Cheers, New Mexico!: A bill that would allow home delivery of alcohol chugged its way through the Senate Taxation, Business and Transportation Committee, passing on an 8-2 vote. “I think of all the industries that have been hit the hardest, it’s our restaurants, it’s our bars, it’s our hospitality industry,” said Senate Majority Leader Peter Wirth, D-Santa Fe, one of the lead sponsors. “This is an effort to give them new tools to actually expand the hospitality market … and we believe and feel very strongly that these changes are an important step in that direction.” Gov. Michelle Lujan Grisham, who vetoed a similar proposal in 2019 because she said it didn’t comply with the Liquor Control Act — a total buzzkill, right? — raised a virtual toast to the revamped legislation on Twitter. “This legislation will expand economic opportunities for New Mexico restaurants and hospitality businesses, particularly as we continue to make our way through the pandemic,” the governor tweeted.
Solar bill powers forward: A bill designed to increase access to solar energy in New Mexico cleared the Senate Conservation Committee on a 6-3 party line vote. Senate Bill 84 would direct the Public Regulation Commission to adopt rules to implement a community solar program, among other things. “The intent here is to provide community solar opportunities for small businesses and residents who cannot afford or include solar on their property or are renting, and for low-income individuals to participate,” said Sen. Liz Stefanics, D-Cerrillos, one of the primary sponsors. The bill drew opposition from the New Mexico Chamber of Commerce and Public Service Company of New Mexico. “This community solar bill as written inherently favors out-of-state solar corporations over local New Mexico solar providers,” said Ashley Wagner, director of public policy and communications for the state’s Chamber of Commerce. “The bill harms struggling communities and families because the true cost of community solar for the average family or business has not been established. How can any one of us push policy through without knowing the true costs and financial toll it will have on our most vulnerable communities?” The bill drew the support of Conservation Voters New Mexico and the cities of Santa Fe and Las Cruces, among others.
Tax relief: In yet another effort to help New Mexico businesses, legislation that would provide a temporary waiver of penalties and interest on certain unpaid taxes, including gross receipts, made it out of the Senate Taxation, Business and Transportation Committee on a unanimous vote. The waiver would apply to taxes that became outstanding March 13, when the state’s first public health order went into effect, and ends two months after the public order is rescinded or expires. The unpaid taxes would still have to be paid in full “on or before the twenty-fifth day of the third month” after the public health order is lifted or expires. “Really, I feel like this is the least that we can do for businesses,” Sen. Cliff Pirtle, R-Roswell, who is sponsoring Senate Bill 25, said after the vote. “A lot of our small businesses are having to make the choice between paying the gross receipts tax and paying their mortgage or buying groceries, and this gives them that little bit of relief that they will be able to reopen at the end of the health order and be given two months to have income to help with the taxes that they owe.”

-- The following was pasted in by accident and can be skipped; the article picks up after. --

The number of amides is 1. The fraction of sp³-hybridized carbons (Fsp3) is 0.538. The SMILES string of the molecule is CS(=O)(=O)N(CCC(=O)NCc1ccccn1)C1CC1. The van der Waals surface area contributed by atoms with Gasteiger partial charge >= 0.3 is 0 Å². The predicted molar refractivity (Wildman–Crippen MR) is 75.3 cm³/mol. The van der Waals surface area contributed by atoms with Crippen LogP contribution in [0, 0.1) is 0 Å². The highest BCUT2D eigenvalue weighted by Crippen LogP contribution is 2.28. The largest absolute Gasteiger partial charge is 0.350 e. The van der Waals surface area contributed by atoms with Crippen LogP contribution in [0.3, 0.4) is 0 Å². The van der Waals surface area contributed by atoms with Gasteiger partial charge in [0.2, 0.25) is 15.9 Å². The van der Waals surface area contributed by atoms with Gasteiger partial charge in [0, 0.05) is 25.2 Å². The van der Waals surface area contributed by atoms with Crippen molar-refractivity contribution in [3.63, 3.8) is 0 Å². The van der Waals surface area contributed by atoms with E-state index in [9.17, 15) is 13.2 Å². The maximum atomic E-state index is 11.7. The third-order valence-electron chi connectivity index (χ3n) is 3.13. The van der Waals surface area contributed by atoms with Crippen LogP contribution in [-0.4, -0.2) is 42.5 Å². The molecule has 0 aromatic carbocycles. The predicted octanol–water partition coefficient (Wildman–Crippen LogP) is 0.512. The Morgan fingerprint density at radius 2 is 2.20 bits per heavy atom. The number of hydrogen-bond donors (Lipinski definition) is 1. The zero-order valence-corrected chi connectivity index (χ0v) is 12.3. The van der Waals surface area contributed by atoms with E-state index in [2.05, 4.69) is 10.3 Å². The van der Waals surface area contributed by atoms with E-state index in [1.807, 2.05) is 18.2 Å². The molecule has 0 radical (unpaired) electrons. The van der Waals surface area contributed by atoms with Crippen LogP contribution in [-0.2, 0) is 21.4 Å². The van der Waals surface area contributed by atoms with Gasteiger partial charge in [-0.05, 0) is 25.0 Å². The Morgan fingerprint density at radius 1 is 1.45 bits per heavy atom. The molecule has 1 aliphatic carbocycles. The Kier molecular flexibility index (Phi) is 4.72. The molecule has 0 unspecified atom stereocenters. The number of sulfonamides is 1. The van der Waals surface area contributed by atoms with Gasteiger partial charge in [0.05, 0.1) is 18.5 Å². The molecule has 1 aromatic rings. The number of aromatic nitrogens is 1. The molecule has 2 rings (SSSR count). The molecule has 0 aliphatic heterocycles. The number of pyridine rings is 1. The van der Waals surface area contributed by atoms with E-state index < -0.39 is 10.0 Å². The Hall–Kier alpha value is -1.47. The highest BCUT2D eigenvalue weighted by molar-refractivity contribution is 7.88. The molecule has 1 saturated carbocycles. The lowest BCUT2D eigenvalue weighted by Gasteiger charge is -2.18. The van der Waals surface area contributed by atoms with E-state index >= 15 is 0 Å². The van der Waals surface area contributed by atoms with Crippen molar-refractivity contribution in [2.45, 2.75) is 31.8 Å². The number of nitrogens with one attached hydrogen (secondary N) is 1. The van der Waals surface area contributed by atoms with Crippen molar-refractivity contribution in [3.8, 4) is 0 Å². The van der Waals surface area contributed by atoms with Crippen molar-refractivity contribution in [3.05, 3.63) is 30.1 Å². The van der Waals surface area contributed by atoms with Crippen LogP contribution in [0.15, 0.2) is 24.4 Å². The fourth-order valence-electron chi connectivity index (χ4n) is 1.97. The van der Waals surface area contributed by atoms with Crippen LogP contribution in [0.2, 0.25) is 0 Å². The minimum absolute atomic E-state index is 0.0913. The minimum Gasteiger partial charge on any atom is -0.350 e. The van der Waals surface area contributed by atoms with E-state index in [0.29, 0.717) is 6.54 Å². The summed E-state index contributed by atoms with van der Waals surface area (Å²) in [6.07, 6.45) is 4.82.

So how’s it going? Thursday marked the 10th day of this year’s 60-day legislative session, most of which has been run virtually because of the COVID-19 pandemic. Asked how it’s playing out so far, House Speaker Brian Egolf, D-Santa Fe, said committee hearings in the House of Representatives have been going “incredibly smooth.” Among other benefits, he said, there has been “excellent attendance” by committee members. “I prefer virtual committee meetings,” he said. “It’s easier to focus on presentations when they are on the computer screens in front of us.” Plus, he said, members of the public can see those same documents online during the hearing. Noting the pace of the hearings may “be slower than in a regular session,” he said he’s also seeing a “dramatic improvement in terms of decorum and respect” among” legislators, even when they disagree over controversial issues.
Quote of the day: “I was just waving goodbye. I really like all of you.” — Sen. Michael Padilla, D-Albuquerque, said after Sen. Benny Shendo, D-Jemez Pueblo, chairman of the Senate Tax, Business and Transportation Committee, was adjourning the meeting and thought Padilla was raising his hand because he had something to say.